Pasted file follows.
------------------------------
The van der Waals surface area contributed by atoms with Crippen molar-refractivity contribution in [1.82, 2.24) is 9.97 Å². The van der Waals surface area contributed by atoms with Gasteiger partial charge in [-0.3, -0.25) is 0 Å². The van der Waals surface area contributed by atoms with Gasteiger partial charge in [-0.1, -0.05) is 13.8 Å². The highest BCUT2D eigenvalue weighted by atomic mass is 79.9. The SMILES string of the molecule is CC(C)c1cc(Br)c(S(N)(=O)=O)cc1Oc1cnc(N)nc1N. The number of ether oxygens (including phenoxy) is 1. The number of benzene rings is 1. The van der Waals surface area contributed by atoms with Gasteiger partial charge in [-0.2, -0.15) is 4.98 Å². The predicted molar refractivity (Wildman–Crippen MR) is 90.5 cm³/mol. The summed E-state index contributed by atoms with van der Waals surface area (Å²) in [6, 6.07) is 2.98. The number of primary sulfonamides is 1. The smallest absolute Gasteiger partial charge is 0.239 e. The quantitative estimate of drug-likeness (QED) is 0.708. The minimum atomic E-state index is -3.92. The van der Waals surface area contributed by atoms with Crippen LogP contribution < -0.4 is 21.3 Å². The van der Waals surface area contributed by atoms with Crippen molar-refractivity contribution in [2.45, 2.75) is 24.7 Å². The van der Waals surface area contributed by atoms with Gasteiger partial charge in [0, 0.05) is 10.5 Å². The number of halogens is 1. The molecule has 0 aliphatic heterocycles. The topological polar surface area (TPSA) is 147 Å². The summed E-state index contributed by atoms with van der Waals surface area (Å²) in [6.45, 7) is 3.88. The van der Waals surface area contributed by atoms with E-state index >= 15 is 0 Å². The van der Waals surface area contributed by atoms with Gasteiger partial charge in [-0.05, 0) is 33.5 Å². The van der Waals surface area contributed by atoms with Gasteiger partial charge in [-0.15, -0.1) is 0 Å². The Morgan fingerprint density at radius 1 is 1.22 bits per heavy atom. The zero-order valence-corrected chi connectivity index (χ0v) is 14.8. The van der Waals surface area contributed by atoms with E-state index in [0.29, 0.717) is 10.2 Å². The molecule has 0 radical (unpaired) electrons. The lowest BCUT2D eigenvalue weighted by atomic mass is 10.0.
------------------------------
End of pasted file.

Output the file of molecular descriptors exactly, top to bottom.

The van der Waals surface area contributed by atoms with Crippen molar-refractivity contribution in [1.82, 2.24) is 9.97 Å². The van der Waals surface area contributed by atoms with Gasteiger partial charge in [-0.3, -0.25) is 0 Å². The van der Waals surface area contributed by atoms with Gasteiger partial charge in [-0.1, -0.05) is 13.8 Å². The highest BCUT2D eigenvalue weighted by atomic mass is 79.9. The SMILES string of the molecule is CC(C)c1cc(Br)c(S(N)(=O)=O)cc1Oc1cnc(N)nc1N. The number of ether oxygens (including phenoxy) is 1. The number of benzene rings is 1. The van der Waals surface area contributed by atoms with Gasteiger partial charge in [-0.2, -0.15) is 4.98 Å². The predicted molar refractivity (Wildman–Crippen MR) is 90.5 cm³/mol. The summed E-state index contributed by atoms with van der Waals surface area (Å²) in [6, 6.07) is 2.98. The number of primary sulfonamides is 1. The smallest absolute Gasteiger partial charge is 0.239 e. The quantitative estimate of drug-likeness (QED) is 0.708. The minimum atomic E-state index is -3.92. The van der Waals surface area contributed by atoms with Crippen LogP contribution < -0.4 is 21.3 Å². The van der Waals surface area contributed by atoms with Crippen molar-refractivity contribution in [2.45, 2.75) is 24.7 Å². The van der Waals surface area contributed by atoms with Gasteiger partial charge in [0, 0.05) is 10.5 Å². The number of halogens is 1. The molecule has 0 aliphatic heterocycles. The topological polar surface area (TPSA) is 147 Å². The summed E-state index contributed by atoms with van der Waals surface area (Å²) in [6.45, 7) is 3.88. The van der Waals surface area contributed by atoms with E-state index >= 15 is 0 Å². The van der Waals surface area contributed by atoms with Gasteiger partial charge in [-0.05, 0) is 33.5 Å². The van der Waals surface area contributed by atoms with Gasteiger partial charge in [-0.15, -0.1) is 0 Å². The Morgan fingerprint density at radius 1 is 1.22 bits per heavy atom. The zero-order valence-corrected chi connectivity index (χ0v) is 14.8. The van der Waals surface area contributed by atoms with E-state index in [0.29, 0.717) is 10.2 Å². The molecule has 0 radical (unpaired) electrons. The lowest BCUT2D eigenvalue weighted by atomic mass is 10.0.